One in five single Americans are or have been in a consensually non-monogamous (CNM) relationship. The growing number of non-monogamous people in the United States suggests that therapists and social workers need to be ready to address alternative relationship styles like polyamory, open marriages, swinging, and casual hookups in their practices. While non-monogamy may seem like an unwieldy topic to broach, in most cases, practitioners won’t need to change much about their approach to counseling in serving this community.
Do I need a certificate to do this?
Non-monogamy can have rules and meanings as varied as the clients who practice it, just as traditional relationships are all complex and unique. This is good news for therapists, says Yana Tallon-Hicks, MA, a relationship therapist and sex educator. “As therapists… we already know that each couple has their own ways of defining intimacy, trust, commitment, and even what a relationship is. Chances are, if you got all of your couples together for a dinner party and asked them to define sex, commitment, or what marriage means to them, you’d get some wildly different responses and quite the heated dinner conversation!”
It can be helpful for practitioners to have some basic understanding of the different flavors of non-monogamy, but it is more important to understand “that all relationships are self-defined and on a spectrum of health,” Tallon-Hicks continues. “[This understanding] gives us the freedom of knowing that even if we don’t have a lot of experience with non-monogamous clients, we already know how to meet clients where they are and let them lead us through their own definitions and meanings of what makes their relationships tick.”
Non-monogamy….That’s like, cheating, right?
While personal understanding of non-monogamy varies greatly, it can be useful to have some basic working vocabulary on the topic.
- Polyamory: the custom or practice of engaging in multiple romantic relationships with the knowledge and consent of all partners concerned
- Swinging: the custom or practice in which singles and partners in a committed relationship engage in sexual activities with others as a recreational or social activity with the knowledge and consent of all partners concerned. While swingers can and do form romantic attachments outside of their primary relationship, the delineation between polyamory and swinging is used most often to note the dominance of a dyadic relationship in which other relationships are more casual, and frequently more focused on sexual encounters and friendship than romantic attachment.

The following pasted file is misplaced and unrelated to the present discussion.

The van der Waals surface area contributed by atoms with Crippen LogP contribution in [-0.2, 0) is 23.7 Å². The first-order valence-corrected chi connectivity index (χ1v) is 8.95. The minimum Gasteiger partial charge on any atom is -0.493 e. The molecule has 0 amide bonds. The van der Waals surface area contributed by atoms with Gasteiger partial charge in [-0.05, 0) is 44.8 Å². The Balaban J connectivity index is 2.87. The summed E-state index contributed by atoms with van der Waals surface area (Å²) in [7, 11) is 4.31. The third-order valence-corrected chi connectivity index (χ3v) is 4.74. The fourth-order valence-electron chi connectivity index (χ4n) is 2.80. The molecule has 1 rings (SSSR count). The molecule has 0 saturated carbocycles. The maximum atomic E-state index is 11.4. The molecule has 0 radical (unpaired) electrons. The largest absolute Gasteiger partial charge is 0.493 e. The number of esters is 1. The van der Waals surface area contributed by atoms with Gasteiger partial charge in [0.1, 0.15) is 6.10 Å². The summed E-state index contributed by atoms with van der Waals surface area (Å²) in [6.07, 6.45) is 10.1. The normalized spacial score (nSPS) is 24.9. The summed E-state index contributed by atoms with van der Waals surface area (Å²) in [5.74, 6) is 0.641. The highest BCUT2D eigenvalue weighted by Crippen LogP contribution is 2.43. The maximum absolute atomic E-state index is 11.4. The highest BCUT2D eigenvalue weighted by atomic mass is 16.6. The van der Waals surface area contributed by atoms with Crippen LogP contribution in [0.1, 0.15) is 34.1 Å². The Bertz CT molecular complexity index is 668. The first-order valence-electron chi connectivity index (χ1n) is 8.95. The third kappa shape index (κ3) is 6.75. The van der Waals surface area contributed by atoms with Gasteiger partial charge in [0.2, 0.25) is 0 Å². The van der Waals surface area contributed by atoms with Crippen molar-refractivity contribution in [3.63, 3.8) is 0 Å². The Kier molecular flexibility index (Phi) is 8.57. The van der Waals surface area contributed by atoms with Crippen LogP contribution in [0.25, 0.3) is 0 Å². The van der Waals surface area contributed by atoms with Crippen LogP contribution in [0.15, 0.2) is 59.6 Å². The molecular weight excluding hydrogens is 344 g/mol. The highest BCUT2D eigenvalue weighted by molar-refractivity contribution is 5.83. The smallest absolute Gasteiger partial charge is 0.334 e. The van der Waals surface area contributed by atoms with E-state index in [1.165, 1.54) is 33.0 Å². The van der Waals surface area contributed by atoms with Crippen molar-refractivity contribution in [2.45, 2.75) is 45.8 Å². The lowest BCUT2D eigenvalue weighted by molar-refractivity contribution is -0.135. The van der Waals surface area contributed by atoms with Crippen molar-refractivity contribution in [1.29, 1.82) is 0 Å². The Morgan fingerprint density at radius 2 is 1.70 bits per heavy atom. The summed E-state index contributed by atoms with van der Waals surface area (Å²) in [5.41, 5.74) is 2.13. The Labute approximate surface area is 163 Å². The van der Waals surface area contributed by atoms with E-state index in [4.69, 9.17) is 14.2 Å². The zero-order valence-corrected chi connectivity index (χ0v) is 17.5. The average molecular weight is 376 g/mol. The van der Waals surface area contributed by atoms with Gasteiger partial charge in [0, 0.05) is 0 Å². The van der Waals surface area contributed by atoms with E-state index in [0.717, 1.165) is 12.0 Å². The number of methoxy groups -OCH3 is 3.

- Polygamy: a form of marriage consisting of more than two partners. The most common subsets are polygyny, characterized by a husband having 2 or more wives, in which the wives are each sexually exclusive with the male partner and polyandry, in which a woman has 2 or more husbands. These relationship styles are frequently associated with religious practices or geographically and culturally specific traditions. These practices are not common in the United States, and practitioners will see very little overlap with other non-monogamous communities.
- Cheating/non-consensual non-monogamy: The distinguishing factor of all of the above varieties of non-monogamy and cheating is consent. Lack of transparency in action and communication between partners characterizes cheating as a distinct practice from CNM.
Most of our misconceptions in counseling around non-monogamy simply come from giving it too much weight in evaluating a situation. Because monogamy is normative, it can be easy to assume being non-monogamous is the root of any issue a client brings to the table. Some issues, like jealousy, can be more prevalent in non-monogamy, but it is important to remember that monogamous relationships have their share of baggage in these areas, too.
The most important point is that we do not want to put our clients in the position of defending their style of relationship. The majority of people in non-monogamous relationships came to this structure conscientiously, and for many it feels integral to their identity. Simply advising a client to “stop sleeping around” will come off as dismissive and often miss the deeper problems in the situation.